The image below shows the afternoon medal winners with Bryony and the bouquet of flowers she was presented with. The full image was somewhat larger and included all the judges for the day.

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This is something that I knocked together for the BSGA Schools Trampoline series and to advertise that we were covering the Northern Zonals along with the upcoming finals.

The young lady in the leotard is my daughter. The image of her in that pose was taken in the studio and then simply photoshopped onto the swirling galaxy image. Taken with her sat on a black sheet and with a black background the removal was easy to accomplish. With a couple of star burst or lens flares added to strategic places the image was good to go.

I could have taken far more care over this yet as it was only going online to social media and not being printed out I felt that the time making things perfect was not justified. Issues with the hair, feet etc could have been sorted to look a little more convincing but for something such as this is there a need?

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September saw the 4th round of the Uk Trampoline / DMT League take place in Newcastle. These events are huge and extremely demanding for us not only as a business yet also on a personal level.

The weekend starts a few days before with the preparation of online galleries being set up correctly and with coordinated passwords for guest access. Equipment checks follow with essentials such as all batteries receiving a last top up charge to ensure we at least have power. We drain at least 4 of the Canon LP-E6N’s each day depending on usage. Usage obviously varies depending on the amount of competitors which dictates how many clicks are required per day.

We aim to capture at least one present to the judges followed by as many of the 10 subsequent moves as possible or look good and then the final present at the end of the routine to the judges. This can provide a maximum of 12 images per competitor. Consider that every competitor does 2 routines and it becomes obvious that with a minimum of 400 competitors at an event we easily reach 10,000 images when podium images are included. Earlier in the year at Cardiff there were 800 competitors over the 2 days and we came away with some 15,000 images to process.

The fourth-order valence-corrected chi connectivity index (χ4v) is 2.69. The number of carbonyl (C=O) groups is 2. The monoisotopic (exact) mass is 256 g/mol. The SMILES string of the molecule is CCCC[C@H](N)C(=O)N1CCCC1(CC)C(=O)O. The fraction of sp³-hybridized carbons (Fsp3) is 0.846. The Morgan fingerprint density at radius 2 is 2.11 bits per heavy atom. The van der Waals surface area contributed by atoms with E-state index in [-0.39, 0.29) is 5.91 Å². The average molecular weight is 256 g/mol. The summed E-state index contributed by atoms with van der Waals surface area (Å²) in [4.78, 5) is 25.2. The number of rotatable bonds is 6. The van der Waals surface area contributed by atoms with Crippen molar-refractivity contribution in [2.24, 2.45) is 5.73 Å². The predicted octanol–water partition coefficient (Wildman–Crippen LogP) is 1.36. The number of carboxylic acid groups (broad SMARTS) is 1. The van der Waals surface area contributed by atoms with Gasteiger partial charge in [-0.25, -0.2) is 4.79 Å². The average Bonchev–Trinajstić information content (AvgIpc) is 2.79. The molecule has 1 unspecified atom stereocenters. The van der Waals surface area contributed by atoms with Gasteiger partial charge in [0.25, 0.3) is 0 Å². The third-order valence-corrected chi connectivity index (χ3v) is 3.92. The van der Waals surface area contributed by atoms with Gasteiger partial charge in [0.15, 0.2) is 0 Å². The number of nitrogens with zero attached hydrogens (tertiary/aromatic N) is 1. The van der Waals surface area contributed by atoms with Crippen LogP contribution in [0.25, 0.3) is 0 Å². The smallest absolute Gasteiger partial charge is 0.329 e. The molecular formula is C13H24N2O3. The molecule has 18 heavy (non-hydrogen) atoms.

The weekend starts with a drive to the host city on the Friday evening where we have a pre-booked hotel for the 2 nights. If there is time we visit the venue and start our setup if possible. This saves us a little time on the Saturday morning yet as we have been doing this some time now we can set the desk up in some 10 minutes from bare tables to fully functioning sales desks.

The weekend then just steam rolls along taking us along with it. Photographers almost hold the 4.5kg of camera & lens to our faces for 9hrs straight. This can be extended if delays are incurred by competitors crashing out and requiring medical assistance. This has a massive effect on your arms and back which can start to stiffen by lunchtime. The Sunday becomes a mind over matter exercise with the pain that just doesn’t go away. The desk is a continuous queue of people wanting to view, and hopefully purchase the images taken. As Sunday ends for the photographers the desk continues to run. It can, and has, run on for over 2hrs after an event has finished. Still with a queue of parents waiting, the venue almost cleared and up to a 4hr drive in front of us every potential purchase is important so we stay. We arrive home late on the Sunday night, sometimes gone midnight, and after unloading the van its bedtime.